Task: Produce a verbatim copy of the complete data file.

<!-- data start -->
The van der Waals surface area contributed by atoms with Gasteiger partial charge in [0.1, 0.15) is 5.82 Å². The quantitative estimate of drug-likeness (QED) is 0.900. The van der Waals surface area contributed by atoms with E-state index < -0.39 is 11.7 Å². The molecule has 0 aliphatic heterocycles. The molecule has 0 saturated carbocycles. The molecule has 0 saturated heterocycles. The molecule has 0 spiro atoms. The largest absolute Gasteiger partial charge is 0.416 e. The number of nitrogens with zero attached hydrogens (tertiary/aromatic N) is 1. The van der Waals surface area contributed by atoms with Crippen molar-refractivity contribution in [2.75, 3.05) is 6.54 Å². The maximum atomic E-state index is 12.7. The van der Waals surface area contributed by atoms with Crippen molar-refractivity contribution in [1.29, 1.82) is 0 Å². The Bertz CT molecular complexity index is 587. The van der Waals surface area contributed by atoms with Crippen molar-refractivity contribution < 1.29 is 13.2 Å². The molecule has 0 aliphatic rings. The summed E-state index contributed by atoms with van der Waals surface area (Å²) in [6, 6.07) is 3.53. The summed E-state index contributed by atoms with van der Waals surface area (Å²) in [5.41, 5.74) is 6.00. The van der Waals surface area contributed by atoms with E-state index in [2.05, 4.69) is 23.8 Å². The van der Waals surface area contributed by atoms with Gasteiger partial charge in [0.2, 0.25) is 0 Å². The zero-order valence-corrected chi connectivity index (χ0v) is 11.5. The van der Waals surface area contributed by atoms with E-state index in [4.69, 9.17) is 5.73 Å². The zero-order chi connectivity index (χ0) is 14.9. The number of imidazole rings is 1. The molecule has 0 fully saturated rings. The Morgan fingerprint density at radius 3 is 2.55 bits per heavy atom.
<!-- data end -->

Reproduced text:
The van der Waals surface area contributed by atoms with Gasteiger partial charge in [0.1, 0.15) is 5.82 Å². The quantitative estimate of drug-likeness (QED) is 0.900. The van der Waals surface area contributed by atoms with E-state index < -0.39 is 11.7 Å². The molecule has 0 aliphatic heterocycles. The molecule has 0 saturated carbocycles. The molecule has 0 saturated heterocycles. The molecule has 0 spiro atoms. The largest absolute Gasteiger partial charge is 0.416 e. The number of nitrogens with zero attached hydrogens (tertiary/aromatic N) is 1. The van der Waals surface area contributed by atoms with Crippen molar-refractivity contribution in [2.75, 3.05) is 6.54 Å². The maximum atomic E-state index is 12.7. The van der Waals surface area contributed by atoms with Crippen molar-refractivity contribution in [1.29, 1.82) is 0 Å². The Bertz CT molecular complexity index is 587. The van der Waals surface area contributed by atoms with Crippen molar-refractivity contribution < 1.29 is 13.2 Å². The molecule has 0 aliphatic rings. The summed E-state index contributed by atoms with van der Waals surface area (Å²) in [6, 6.07) is 3.53. The summed E-state index contributed by atoms with van der Waals surface area (Å²) in [5.41, 5.74) is 6.00. The van der Waals surface area contributed by atoms with E-state index in [2.05, 4.69) is 23.8 Å². The van der Waals surface area contributed by atoms with Gasteiger partial charge in [0.2, 0.25) is 0 Å². The zero-order valence-corrected chi connectivity index (χ0v) is 11.5. The van der Waals surface area contributed by atoms with E-state index in [4.69, 9.17) is 5.73 Å². The zero-order chi connectivity index (χ0) is 14.9. The number of imidazole rings is 1. The molecule has 0 fully saturated rings. The Morgan fingerprint density at radius 3 is 2.55 bits per heavy atom.